House Price Growth at lowest level for 2014, though Average UK House Price reaches record high

Although property values reached record highs in November, house price growth fell to its lowest level this year as the property market continues to cool, according to Nationwide.

House prices rose by 8.5% over the 12 months to November, down from 9% in October, though the average price of a UK house grew by 0.3% to an all-time high of £189,388.

Nationwide remarked on the growing disparity between the dampening housing market and the wider economy, which is showing multiple signs of continuing to pick up, and while it forecasted that house price growth could continue to stutter, if rising employment levels and real wage increases transpired as expected then the housing market would pick up.

Robert Gardner, chief economist at Nationwide, said: ìForward looking indicators, such as new buyer enquiries point to further softness in the near-term. However, if the economy and the labour market remain in good shape and mortgage rates do not rise sharply, activity is likely to pick up in the quarters ahead.î

Since Juneís peak figure for house price growth of 11.8%, housing market activity has decelerated significantly with the Bank of Englandís tougher lending criteria – stress testing borrowersí under higher interest rates and limiting loans to 4.5 times a borrowerís income – thought to have stifled lending activity since.

This is highlighted by house price growth having fallen by 0.9% since June, with waning demand and general buyer caution increasing across the UK. Whilst wages continue to stagnate, fears of an interest rate hike will not moderate and this will be reflected in a lack of housing market activity.

Mr Gardner pointed out, somewhat surprisingly, that first-time buyers are the most common players in the housing market at present, potentially pointing to the enduring impact of Help to Buy on this group.

He stated: ìFirst-time buyers [are] continuing to represent an unusually high proportion of mortgage activity and with typical mortgage payments as a share of average income close to the long run average.î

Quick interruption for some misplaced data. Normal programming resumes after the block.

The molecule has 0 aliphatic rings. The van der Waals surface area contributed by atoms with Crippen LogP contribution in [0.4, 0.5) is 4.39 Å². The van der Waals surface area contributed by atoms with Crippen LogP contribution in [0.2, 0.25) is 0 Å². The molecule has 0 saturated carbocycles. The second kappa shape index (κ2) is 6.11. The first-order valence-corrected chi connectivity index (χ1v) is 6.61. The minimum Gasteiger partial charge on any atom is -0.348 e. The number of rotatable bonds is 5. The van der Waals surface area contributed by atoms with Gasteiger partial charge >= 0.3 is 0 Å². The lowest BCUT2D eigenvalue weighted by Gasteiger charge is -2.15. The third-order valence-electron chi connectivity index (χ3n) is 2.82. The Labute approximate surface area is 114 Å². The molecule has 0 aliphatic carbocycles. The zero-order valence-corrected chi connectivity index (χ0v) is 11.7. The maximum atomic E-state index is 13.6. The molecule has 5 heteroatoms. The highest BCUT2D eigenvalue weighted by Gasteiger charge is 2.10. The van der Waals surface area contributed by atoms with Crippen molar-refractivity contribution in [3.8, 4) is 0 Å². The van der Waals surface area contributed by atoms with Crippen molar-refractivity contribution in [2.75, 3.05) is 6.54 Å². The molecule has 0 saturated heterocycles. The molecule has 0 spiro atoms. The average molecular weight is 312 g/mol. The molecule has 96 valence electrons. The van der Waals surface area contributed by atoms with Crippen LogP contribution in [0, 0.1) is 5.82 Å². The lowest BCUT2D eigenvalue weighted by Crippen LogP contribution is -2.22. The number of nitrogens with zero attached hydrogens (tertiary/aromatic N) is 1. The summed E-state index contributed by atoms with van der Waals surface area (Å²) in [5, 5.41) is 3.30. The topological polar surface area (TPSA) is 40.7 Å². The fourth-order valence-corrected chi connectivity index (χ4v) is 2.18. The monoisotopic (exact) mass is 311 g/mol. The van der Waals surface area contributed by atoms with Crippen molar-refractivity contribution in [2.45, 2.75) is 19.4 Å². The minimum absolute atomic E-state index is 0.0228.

ìHistorically low mortgage rates have helped to mitigate against the fact that house prices have been outstripping income growth.î

Earlier this week, Nationwide announced a £1bn decrease in mortgage lending over the first half of this year, with the nationís largest mortgage lender reeling from the after effects of the Mortgage Market Review.

Howard Archer, top economist at HIS Global Insight, revealed his expectation for house price growth of 5% for 2015, a more positive outlook than Halifax and Capital Economics, with the former predicting growth of 3-5% and the latter 4%.

He said: “With housing market activity appreciably off its early-2014 highs, we suspect house prices will generally rise at a much more sedate rate over the coming months compared to the peak double-digit annual growth rates seen earlier this year.”

With increasingly affordable supply flooding the market, and buyers continuing to express reluctance, combined with the impact of policymakersí on lending restrictions, it is plain to see why expertís forecasts for house price growth are so moderate.

Regardless, lenders are seeking to tempt buyers with the record low mortgage rates, as each seeks to undercut the other with their newest offering.

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